The extracellular matrix is a diverse composition of glycoproteins and proteoglycans found in all cellular systems. The extracellular matrix, abundant in the mammalian central nervous system, is temporally and spatially regulated and is a dynamic "living" entity that is reshaped and redesigned on a continuous basis in response to changing needs. Some modifications are adaptive and some are maladaptive. It is the maladaptive responses that pose a significant threat to successful axonal regeneration and/or sprouting following traumatic and spinal cord injuries, and has been the focus of a myriad of research laboratories for many years. This review focuses largely on the extracellular matrix component, chondroitin sulfate proteoglycans, with certain comparisons to heparan sulfate proteoglycans, which tend to serve opposite functions in the central nervous system. Although about equally as well characterized as some of the other proteoglycans such as hyaluronan and dermatan sulfate proteoglycan, chondroitin sulfate proteoglycans are the most widely researched and discussed proteoglycans in the field of axonal injury and regeneration. Four laboratories discuss various aspects of chondroitin sulfate proteoglycans and proteoglycans in general with respect to their structure and function (Beller and Snow), the recent discovery of specific chondroitin sulfate proteoglycan receptors and what this may mean for increased advancements in the field (Shen), extracellular matrix degradation by matrix metalloproteinases, which sculpt and resculpt to provide support for outgrowth, synapse formation, and synapse stability (Phillips et al.), and the perilesion microenvironment with respect to immune system function in response to proteoglycans and central nervous system injuries (Jakeman et al.).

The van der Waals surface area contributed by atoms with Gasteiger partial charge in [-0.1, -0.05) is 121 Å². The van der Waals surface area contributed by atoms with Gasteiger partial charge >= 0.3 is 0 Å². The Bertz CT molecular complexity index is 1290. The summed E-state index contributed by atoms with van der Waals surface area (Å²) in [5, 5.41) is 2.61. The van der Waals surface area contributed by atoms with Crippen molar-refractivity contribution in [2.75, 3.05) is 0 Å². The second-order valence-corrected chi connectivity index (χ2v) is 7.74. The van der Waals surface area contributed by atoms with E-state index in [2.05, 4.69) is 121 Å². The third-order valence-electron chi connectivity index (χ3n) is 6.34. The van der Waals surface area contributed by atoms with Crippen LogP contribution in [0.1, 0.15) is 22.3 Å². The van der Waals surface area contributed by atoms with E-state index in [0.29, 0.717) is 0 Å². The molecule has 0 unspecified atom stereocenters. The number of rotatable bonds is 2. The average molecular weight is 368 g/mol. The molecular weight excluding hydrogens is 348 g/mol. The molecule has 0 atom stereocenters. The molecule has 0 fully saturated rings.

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Published in Neural Regeneration Research, v. 9, no. 4, p. 341-342.

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